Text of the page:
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Thursday, December 30th, 2004

Tsunami Relief – Blogs and Contact Sites

 

It has been five days since a massive earthquake off the coast of Sumatra spawned the tsunamis that killed over 114,00 people. Images from the effected region show absolute destruction in the wake of the worst natural disaster in living memory. Hospitals, businesses, schools and entire villages were swept away in the span of 20 minutes. The full extent of the horror and devastation will never be understood, even by those who survived it. Given the scope and locale of the disaster, it is likely that nearly everyone on Earth will be affected by the loss of a friend, colleague or loved one.

Communications from the region have been sporadic due to the destruction of much of the local infrastructure. Despite the wall to wall coverage provided by the mainstream media and the tireless relief efforts from the Red Cross and other NGOs, contact between survivors and their families is difficult. Immediately after the disaster struck, several Blogs began posting messages from survivors. As the week has unfolded, other Blogs have started filling information gaps left by the lack of civilian infrastructure.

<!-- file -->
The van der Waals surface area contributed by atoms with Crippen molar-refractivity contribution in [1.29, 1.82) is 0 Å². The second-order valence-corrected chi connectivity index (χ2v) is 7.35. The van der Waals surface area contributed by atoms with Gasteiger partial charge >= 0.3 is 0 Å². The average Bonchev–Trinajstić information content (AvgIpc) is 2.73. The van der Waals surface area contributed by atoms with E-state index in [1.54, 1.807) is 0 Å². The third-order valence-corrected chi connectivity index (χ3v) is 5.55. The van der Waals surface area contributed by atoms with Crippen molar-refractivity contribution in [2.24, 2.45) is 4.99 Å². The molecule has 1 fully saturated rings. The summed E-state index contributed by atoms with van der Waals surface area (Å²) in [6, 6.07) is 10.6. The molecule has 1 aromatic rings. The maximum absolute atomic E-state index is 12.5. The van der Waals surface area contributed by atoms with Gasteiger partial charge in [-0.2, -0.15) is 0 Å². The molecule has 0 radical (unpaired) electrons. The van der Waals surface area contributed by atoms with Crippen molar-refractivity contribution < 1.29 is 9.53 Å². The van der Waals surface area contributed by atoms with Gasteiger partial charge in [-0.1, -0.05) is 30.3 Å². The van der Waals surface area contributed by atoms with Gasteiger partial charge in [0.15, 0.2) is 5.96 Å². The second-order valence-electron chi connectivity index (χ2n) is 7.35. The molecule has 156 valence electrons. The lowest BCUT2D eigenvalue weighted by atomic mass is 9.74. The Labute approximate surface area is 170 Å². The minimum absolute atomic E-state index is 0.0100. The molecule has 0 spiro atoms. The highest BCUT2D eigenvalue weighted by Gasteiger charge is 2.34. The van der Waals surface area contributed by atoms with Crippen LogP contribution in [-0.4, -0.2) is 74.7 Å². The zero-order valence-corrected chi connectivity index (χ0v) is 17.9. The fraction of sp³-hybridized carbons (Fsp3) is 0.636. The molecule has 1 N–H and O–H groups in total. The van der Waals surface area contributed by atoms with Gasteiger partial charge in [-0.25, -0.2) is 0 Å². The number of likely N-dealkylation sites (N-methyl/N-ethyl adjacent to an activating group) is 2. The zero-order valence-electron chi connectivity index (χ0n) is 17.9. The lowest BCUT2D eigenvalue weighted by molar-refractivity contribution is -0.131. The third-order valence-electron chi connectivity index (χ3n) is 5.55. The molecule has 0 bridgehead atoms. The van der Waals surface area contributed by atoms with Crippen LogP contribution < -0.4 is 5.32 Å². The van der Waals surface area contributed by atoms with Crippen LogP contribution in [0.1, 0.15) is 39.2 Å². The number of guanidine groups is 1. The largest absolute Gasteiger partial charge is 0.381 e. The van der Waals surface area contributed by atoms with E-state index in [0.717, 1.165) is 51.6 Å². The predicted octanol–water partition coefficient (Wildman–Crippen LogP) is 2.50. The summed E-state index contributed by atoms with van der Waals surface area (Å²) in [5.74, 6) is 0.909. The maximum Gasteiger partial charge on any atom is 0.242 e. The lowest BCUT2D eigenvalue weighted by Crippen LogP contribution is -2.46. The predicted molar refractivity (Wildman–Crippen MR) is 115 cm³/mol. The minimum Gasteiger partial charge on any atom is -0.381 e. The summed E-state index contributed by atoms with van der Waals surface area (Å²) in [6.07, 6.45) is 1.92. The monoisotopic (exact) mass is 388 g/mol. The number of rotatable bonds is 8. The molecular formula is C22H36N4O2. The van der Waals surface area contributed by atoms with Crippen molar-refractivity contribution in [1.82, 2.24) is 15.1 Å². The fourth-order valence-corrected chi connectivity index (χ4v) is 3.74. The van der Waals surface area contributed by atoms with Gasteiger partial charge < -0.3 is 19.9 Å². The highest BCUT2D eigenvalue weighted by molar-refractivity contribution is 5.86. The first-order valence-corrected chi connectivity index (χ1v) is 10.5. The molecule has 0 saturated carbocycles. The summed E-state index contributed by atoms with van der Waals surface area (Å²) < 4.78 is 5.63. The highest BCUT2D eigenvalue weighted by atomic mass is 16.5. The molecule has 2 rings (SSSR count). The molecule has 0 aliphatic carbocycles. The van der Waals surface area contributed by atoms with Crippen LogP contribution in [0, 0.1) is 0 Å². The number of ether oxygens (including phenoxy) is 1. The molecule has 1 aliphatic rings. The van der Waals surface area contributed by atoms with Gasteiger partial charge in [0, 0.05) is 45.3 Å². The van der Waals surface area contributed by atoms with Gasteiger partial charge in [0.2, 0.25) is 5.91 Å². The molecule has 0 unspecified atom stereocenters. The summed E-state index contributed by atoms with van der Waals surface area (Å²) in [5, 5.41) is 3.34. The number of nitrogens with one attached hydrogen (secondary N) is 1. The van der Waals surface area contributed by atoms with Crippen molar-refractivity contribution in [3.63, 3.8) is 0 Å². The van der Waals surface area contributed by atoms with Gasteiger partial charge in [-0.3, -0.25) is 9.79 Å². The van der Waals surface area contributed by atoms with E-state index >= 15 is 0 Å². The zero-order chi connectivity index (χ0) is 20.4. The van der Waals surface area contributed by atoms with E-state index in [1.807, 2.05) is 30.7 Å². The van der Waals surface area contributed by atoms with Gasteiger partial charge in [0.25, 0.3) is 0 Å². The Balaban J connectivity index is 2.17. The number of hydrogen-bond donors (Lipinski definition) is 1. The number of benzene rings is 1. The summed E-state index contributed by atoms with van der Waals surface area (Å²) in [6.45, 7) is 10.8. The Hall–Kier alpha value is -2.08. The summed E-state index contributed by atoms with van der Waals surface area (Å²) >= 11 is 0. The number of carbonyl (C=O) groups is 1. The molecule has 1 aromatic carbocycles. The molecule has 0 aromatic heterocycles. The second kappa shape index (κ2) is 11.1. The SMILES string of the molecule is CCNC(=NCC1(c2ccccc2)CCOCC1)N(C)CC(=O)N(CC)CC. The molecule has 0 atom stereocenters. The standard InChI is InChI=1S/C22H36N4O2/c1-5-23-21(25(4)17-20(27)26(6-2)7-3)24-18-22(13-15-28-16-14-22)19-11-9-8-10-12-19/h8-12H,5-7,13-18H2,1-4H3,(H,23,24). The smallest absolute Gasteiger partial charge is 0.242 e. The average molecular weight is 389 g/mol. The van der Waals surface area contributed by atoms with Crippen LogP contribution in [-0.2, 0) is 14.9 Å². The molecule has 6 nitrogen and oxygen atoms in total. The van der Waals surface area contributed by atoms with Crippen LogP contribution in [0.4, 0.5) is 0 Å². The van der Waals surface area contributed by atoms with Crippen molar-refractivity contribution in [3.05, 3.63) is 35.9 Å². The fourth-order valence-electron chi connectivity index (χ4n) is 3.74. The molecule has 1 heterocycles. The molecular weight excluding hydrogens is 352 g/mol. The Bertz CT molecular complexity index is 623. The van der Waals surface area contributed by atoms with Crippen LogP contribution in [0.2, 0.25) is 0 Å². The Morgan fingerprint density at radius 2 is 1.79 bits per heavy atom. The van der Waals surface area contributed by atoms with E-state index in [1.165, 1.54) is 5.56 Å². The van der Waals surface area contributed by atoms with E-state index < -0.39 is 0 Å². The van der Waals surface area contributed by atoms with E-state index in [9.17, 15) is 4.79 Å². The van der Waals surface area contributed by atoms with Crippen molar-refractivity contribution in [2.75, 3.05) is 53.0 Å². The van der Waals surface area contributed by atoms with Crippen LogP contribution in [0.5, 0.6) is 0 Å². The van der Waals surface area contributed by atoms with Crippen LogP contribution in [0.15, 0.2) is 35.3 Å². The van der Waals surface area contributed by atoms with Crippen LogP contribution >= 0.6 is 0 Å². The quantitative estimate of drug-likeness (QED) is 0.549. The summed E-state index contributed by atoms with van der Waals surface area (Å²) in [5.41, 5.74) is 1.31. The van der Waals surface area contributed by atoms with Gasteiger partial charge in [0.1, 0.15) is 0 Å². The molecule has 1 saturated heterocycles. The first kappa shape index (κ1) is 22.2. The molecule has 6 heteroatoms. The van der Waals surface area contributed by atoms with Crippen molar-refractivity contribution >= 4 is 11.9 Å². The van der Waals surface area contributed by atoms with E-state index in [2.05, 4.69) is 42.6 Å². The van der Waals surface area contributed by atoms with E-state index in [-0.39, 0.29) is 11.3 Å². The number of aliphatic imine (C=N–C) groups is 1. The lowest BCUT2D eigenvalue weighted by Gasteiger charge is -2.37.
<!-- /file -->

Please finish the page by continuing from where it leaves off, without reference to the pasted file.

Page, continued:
One of the most comprehensive is a collaborative effort of 30 – 40 international bloggers at http://tsunamihelp.blogspot.com. Posted within hours of the first reports, the site offers information on how to donate to specific areas and how to find out information about loved ones.

Some of the most gripping accounts of the devastation can be found in the first person stories at ChiensSansFrontiers.

Another blog, www.waveofdestruction.org/ shows video and still images of the tsunami and its aftermath.

http://sumankumar.com/ is a third resource blog for people looking for information on missing persons and on how they can add to the relief efforts.

CNN.Com has established an Email posting site which provides space to post messages about missing persons. (http://edition.cnn.com/feedback/forms/form5k.html)

As each day wears on the death toll increases by tens of thousands. The inevitable spread of waterborne diseases is expected to push the number above 200,000. This is the worst natural disaster in living memory and one of the worst in human history. The International Red Cross is asking for cash donations, partially in the hopes of helping rebuild shattered local economies by purchasing relief supplies as close to the effected areas as possible. Due to the sheer numbers of people trying to connect, the servers for many Red Cross branches have been failing recently.

If you have not already donated money, blood or both, please contact your local branch of the Red Cross.


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